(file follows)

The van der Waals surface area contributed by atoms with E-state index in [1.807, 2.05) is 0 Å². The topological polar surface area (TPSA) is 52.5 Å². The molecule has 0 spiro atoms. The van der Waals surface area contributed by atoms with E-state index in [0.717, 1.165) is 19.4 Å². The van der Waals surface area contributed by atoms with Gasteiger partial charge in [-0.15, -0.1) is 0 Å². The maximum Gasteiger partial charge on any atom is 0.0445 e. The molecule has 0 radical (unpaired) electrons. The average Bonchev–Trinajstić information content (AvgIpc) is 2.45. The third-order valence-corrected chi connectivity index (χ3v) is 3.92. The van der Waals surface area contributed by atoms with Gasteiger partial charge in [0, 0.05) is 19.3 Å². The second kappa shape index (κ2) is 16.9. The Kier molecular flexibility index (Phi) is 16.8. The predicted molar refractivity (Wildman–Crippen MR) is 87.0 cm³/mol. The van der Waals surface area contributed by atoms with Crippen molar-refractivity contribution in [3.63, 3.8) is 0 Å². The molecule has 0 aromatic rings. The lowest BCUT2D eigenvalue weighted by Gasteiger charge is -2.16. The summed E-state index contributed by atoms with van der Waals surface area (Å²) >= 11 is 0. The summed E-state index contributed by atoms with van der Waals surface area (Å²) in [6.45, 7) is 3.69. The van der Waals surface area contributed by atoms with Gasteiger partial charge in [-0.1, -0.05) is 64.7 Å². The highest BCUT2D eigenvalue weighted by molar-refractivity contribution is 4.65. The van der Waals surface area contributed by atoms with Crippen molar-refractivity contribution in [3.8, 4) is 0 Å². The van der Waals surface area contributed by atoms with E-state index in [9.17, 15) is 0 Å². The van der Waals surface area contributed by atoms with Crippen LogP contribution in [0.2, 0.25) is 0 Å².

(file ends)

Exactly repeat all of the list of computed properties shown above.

The van der Waals surface area contributed by atoms with E-state index in [1.807, 2.05) is 0 Å². The topological polar surface area (TPSA) is 52.5 Å². The molecule has 0 spiro atoms. The van der Waals surface area contributed by atoms with E-state index in [0.717, 1.165) is 19.4 Å². The van der Waals surface area contributed by atoms with Gasteiger partial charge in [-0.15, -0.1) is 0 Å². The maximum Gasteiger partial charge on any atom is 0.0445 e. The molecule has 0 radical (unpaired) electrons. The average Bonchev–Trinajstić information content (AvgIpc) is 2.45. The third-order valence-corrected chi connectivity index (χ3v) is 3.92. The van der Waals surface area contributed by atoms with Gasteiger partial charge in [0, 0.05) is 19.3 Å². The second kappa shape index (κ2) is 16.9. The Kier molecular flexibility index (Phi) is 16.8. The predicted molar refractivity (Wildman–Crippen MR) is 87.0 cm³/mol. The van der Waals surface area contributed by atoms with Crippen molar-refractivity contribution in [3.63, 3.8) is 0 Å². The molecule has 0 aromatic rings. The lowest BCUT2D eigenvalue weighted by Gasteiger charge is -2.16. The summed E-state index contributed by atoms with van der Waals surface area (Å²) >= 11 is 0. The summed E-state index contributed by atoms with van der Waals surface area (Å²) in [6.45, 7) is 3.69. The van der Waals surface area contributed by atoms with Gasteiger partial charge in [-0.1, -0.05) is 64.7 Å². The highest BCUT2D eigenvalue weighted by molar-refractivity contribution is 4.65. The van der Waals surface area contributed by atoms with Crippen molar-refractivity contribution in [3.8, 4) is 0 Å². The van der Waals surface area contributed by atoms with E-state index in [9.17, 15) is 0 Å². The van der Waals surface area contributed by atoms with Crippen LogP contribution in [0.2, 0.25) is 0 Å².